While the United States collectively is more than ready for the seemingly nonstop 2020 Atlantic hurricane season to finish, one state, in particular, is feeling the wrath of the hyperactive tropics this year.

What You Need To Know

  • A stunning five named storms made landfall in Louisiana, through October

  • That's the most recorded storms to make landfall in the state in a single season

  • Most of the storms moved over the southwestern part of the state

After 27 named storms, 11 hurricanes, and four major hurricanes, we're all ready for the record-smashing 2020 Atlantic hurricane to finish.

Those feelings are especially prevalent in hard-hit Louisiana, where five tropical systems, including three hurricanes and one major hurricane, made landfall this season.

After Hurricane Zeta made landfall as a high-end Category 2 over southeastern Louisiana on Wednesday afternoon, the total number of tropical systems landfalling on the state in 2020 increased to five. That's the most named tropical systems to landfall on the state in a single season, according to Colorado State University hurricane researcher Dr. Phil Klotzbach.

Records date back to 1851.

While the five named storms led to varying degrees of impact, one thing is for sure: No one in Louisiana is going to forget the 2020 hurricane season anytime soon.

Why Louisiana?

The first question that might pop into your head about the onslaught of hurricanes in The Pelican State: Why are they all seemingly targeting the same location this year?

The quick answer: Luck. The more complicated answer: Well, it's complicated.

Throughout the 2020 hurricane season, the Gulf of Mexico consistently trended warmer than usual. It also featured less wind shear than usual as well (perhaps in part due to La Niña conditions), meaning storms that could be torn apart by changing wind speeds and directions instead grew in their absence.

"The Gulf of Mexico has certainly been very conducive (for tropical development this season)," said Dr. Klotzbach. "There's normally a lot of shear and dry air in late October, and these storms don't normally do anything. So to have (Hurricane Zeta) come up barely shy of a major hurricane (in late October) is very impressive."

Home to nearly 400 miles of Gulf of Mexico coastline, Louisiana's location makes it especially vulnerable to an active season in the Gulf. In other words, if the Gulf of Mexico is extra active, Louisiana could see extra tropical action as well.

But when it comes to exact tropical system trajectories, especially those over the course of a long hurricane season, it often boils down to simple luck. Both Delta and Laura, for example, made landfall just a few miles east of the Texas border.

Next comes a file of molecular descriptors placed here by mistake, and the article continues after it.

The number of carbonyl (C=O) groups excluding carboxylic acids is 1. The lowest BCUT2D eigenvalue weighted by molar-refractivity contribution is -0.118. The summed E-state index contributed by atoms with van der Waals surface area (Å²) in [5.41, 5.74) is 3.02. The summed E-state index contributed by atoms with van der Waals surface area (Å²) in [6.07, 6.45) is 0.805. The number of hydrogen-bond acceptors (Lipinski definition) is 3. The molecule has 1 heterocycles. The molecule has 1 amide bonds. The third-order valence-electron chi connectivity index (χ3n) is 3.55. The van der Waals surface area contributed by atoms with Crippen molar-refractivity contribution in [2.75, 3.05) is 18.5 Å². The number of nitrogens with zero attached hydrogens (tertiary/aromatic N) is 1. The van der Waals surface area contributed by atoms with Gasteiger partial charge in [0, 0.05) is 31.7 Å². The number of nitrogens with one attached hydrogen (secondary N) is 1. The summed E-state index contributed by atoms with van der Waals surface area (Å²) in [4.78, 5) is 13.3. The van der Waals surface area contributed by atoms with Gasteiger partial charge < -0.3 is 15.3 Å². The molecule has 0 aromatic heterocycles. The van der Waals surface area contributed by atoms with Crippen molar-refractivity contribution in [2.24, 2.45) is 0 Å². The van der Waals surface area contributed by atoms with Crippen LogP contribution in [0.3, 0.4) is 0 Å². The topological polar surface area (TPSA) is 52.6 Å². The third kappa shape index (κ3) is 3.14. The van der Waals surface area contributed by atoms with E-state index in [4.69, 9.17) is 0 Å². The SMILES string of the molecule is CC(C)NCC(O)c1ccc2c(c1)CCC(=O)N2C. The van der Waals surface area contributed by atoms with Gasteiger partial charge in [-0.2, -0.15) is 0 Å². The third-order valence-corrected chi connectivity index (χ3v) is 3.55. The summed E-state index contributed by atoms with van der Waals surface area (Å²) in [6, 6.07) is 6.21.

There's no one explanation for why storms seemed to target Louisiana in 2020, but it appears an active Gulf of Mexico combined with short-term weather patterns makes the most logical sense.

Two Relative Bright Spots

While five storms hit Louisiana in a single season, in terms of fatalities and estimated financial costs, 2020 won't rival the horrific 2005 season, despite the record-setting number of storms.

First and foremost, all three hurricanes made landfall while moving at a high speed, limiting the flood threat and the longevity of strong winds and storm surge.

At landfall on Wednesday, for example, Hurricane Zeta flew inland, moving at about 24 mph as it made landfall. Typically, tropical systems in the Gulf of Mexico move closer to about 10-12 mph. While the two weaker storms (Marco and Cristobal) moved at a slower rate of speed, the three strongest storms moved exceptionally quickly. 

When storms are moving that quickly, it helps prevent some of the more catastrophic freshwater flood impacts. And just in case you didn't know: Water is far-and-away the biggest killer in a tropical system.

You might remember Hurricane Sally, which slowly meandered in the northern Gulf of Mexico for several days, leading to over two feet of rain for parts of the Florida panhandle. In 2017, Hurricane Harvey unleashed 40 inches of rain on southwestern Louisiana, despite the fact that Harvey originally made landfall in Texas.

None of the 2020 storms came even close to matching Harvey's rain totals, or even those of the deadly August 2016 floods across southern parts of the state

The other - very relative - bit of fortune: Most of the 2020 storms struck more rural parts of Louisiana, and, with the exception of Hurricane Zeta, the storms generally avoided the New Orleans metropolitan area.

That said, southwestern Louisiana and, specifically, Lake Charles saw two direct hurricane landfalls. That included Category 4 Hurricane Laura, the strongest storm to make landfall in the state of Louisiana in over 100 years.

Flooding from Hurricane Laura in Lake Charles, Louisiana. (AP Photo/Gerald Herbert)

The cleanup and devastation in southwestern Louisiana will, undoubtedly and unfortunately, take years to recover from. But if Laura had, for example, moved over Houston or New Orleans instead, the life and financial costs from the storms would've been far higher.

"To me, the huge thing with this season is location, location, location," Dr. Klotzbach said. "If you look at where Delta and Laura made landfall, you are talking about less populated areas. It's all about where these storms make landfall. In terms of financial damage, these storms weren't cataclysmic from that perspective, but it is to the people that it hit."

While Zeta made landfall south of New Orleans, it moved so quickly that the city experienced hurricane conditions for a relatively short period. 

But even with those relative tidbits of good news in mind, there's no doubt Louisiana is especially ready for the 2020 hurricane season to end

Dr. Klotzbach summed it up best. "The hurricane fatigue in Louisiana has to be through the roof."